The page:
- “Introduction of satellite office and work from home,” and “Approval for second jobs”rank high for future initiatives -
A “work style reform law” was enacted on April 1, 2019. This law will be applied to SMEs in some fields from April 2020, and the scope of its application will be expanded gradually. Companies are required to realize diverse and flexible work styles, ensure fair treatment, and also address elimination of labor shortage and productivity improvement. Therefore, it is believed that the importance of work style reform will increase in future corporate activities.
Teikoku Databank has conducted a survey of the status of corporate initiatives and views about work style reform. This survey was conducted in conjunction with the December 2019 TDB Trends Research.
* *Survey period: December 16, 2019 – January 6, 2020, Companies Surveyed: 23,652, Valid Responses: 10,292 (Response Rate: 43.5%).
*Details of this survey can be found on the dedicated Economic Trend Survey HP. (http://www.tdb-di.com)
Survey results (Summary)
1. With respect to the status of corporate initiatives to reform work style, 60.4% of companies are “working on this,” up 22.9 points from the last survey (in August 2018). By combining it with those saying “they are not working on it at present, but will do so in the future” (16.3%), 76.7% of companies are positive about such initiatives. Conversely, 2.0% of companies “used to work on this, but currently do not.” Those saying “no plan to work on this” stand at 8.9%.
2. Specific initiatives taken are “promotion to take holidays,” ranked top at 77.2%, followed by “reducing long working hours” at 71%, which are notably high. These are followed by “development of human resources” (49.6%), “enhanced health management” (45.9%), “creation of workplace culture, improvement of awareness, communication activation” (44.7%), “introduction of IT equipment, and a system to streamline and enhance efficiency of business affairs” (43.6%).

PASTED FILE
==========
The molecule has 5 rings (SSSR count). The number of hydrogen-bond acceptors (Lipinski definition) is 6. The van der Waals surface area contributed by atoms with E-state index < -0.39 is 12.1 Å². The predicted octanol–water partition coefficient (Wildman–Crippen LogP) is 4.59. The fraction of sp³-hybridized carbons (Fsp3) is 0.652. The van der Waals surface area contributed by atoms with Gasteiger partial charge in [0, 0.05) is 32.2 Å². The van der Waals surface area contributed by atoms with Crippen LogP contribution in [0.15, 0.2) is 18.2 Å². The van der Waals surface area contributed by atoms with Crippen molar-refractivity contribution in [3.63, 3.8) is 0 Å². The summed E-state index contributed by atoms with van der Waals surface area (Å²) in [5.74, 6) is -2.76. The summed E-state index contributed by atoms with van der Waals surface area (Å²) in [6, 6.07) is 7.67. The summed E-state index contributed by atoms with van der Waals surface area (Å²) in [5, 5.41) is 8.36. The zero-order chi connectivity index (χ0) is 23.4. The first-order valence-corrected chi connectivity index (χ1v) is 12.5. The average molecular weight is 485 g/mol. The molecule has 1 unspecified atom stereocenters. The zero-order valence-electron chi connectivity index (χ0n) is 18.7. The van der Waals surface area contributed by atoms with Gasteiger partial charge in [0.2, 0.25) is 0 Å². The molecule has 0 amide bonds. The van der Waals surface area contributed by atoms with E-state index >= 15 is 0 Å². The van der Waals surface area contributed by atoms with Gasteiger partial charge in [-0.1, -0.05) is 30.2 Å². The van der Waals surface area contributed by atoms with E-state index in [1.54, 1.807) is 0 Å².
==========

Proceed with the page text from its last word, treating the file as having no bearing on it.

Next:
3. For future initiatives, “introduction of satellite office and work from home” (23.6%) showed the highest percentage, followed by “approval for second jobs” (22.5%). Both were below 10% in terms of current initiatives, but this indicates companies are considering their introduction in the future.
4. The most emphasized purposes of the initiatives are “improvement of employees’ motivation,” ranked top at 32.4%, followed by the highly ranked “retention of human resources” (20.2%), and “productivity enhancement” (13.5%). “Physical and mental health of employees” (11.4%) followed. A tendency was seen for companies to put importance on the impact on employees.
5. Reasons for not working on this are “do not feel the need,” with the highest percentage (34.2%), followed by “cannot expect an effect” (25.4%), and “cannot manage due to labor shortage and busy business” (22.4%), which continue to rank highly.
1.Research Subjects(Companies researched: 23,652; Valid responses: 10,292; Response rate: 43.5%)
*Business Confidence (current, in 3 months, in 6 months, in 1 year)
*Business Conditions (sales, purchasing and selling unit price, inventory, capacity utilization ratio, number of employees, overtime work hours)
3.Research Period and Methodology
Internet-based survey conducted December 16 2019 – January 6 2020
The explanation of the Economic Diffusion Index
Research Purpose/Researched Terms
TDB Economic Trend Research (started from May 2002) is a monthly statistical survey conducted for over 20,000 nationwide corporations on their general business activities including the current condition and future outlook of the industry business performance and operating climate. The primary purpose of such a survey is to assess the current state of Japan’s economy.
Selection of the Subject Corporations
Companies of all sizes in all domestic industries are eligible to participate in the survey.
The DI（Diffusion Index）is calculated by multiplying the number of responses for each assessment category by the number given in parentheses in the table below, to a seven-level assessment rated by companies.
An economic DI of 50 is the point separating good and bad, so a DI over 50 means “good,” and below 50 means “bad.” (The numbers are rounded off to one decimal place.) No weight is given according to a company's size, and calculations are made on the basis of “one company, one vote.”